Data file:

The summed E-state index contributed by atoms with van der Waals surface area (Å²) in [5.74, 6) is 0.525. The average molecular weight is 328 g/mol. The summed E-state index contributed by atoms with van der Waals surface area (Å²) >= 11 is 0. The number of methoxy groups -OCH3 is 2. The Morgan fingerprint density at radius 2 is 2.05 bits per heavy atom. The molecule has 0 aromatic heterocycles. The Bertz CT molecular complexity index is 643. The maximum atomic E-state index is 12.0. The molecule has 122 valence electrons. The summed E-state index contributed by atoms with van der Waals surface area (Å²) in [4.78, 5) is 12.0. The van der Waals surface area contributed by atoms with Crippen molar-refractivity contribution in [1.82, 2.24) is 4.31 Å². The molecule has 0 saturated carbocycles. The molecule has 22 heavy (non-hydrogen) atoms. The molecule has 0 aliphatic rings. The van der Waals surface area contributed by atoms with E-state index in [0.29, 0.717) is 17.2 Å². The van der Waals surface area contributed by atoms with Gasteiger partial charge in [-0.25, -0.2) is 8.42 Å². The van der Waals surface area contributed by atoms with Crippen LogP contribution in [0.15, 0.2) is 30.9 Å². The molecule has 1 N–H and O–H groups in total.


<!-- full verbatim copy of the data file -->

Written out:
The summed E-state index contributed by atoms with van der Waals surface area (Å²) in [5.74, 6) is 0.525. The average molecular weight is 328 g/mol. The summed E-state index contributed by atoms with van der Waals surface area (Å²) >= 11 is 0. The number of methoxy groups -OCH3 is 2. The Morgan fingerprint density at radius 2 is 2.05 bits per heavy atom. The molecule has 0 aromatic heterocycles. The Bertz CT molecular complexity index is 643. The maximum atomic E-state index is 12.0. The molecule has 122 valence electrons. The summed E-state index contributed by atoms with van der Waals surface area (Å²) in [4.78, 5) is 12.0. The van der Waals surface area contributed by atoms with Crippen molar-refractivity contribution in [1.82, 2.24) is 4.31 Å². The molecule has 0 saturated carbocycles. The molecule has 22 heavy (non-hydrogen) atoms. The molecule has 0 aliphatic rings. The van der Waals surface area contributed by atoms with E-state index in [0.29, 0.717) is 17.2 Å². The van der Waals surface area contributed by atoms with Gasteiger partial charge in [-0.25, -0.2) is 8.42 Å². The van der Waals surface area contributed by atoms with Crippen LogP contribution in [0.15, 0.2) is 30.9 Å². The molecule has 1 N–H and O–H groups in total.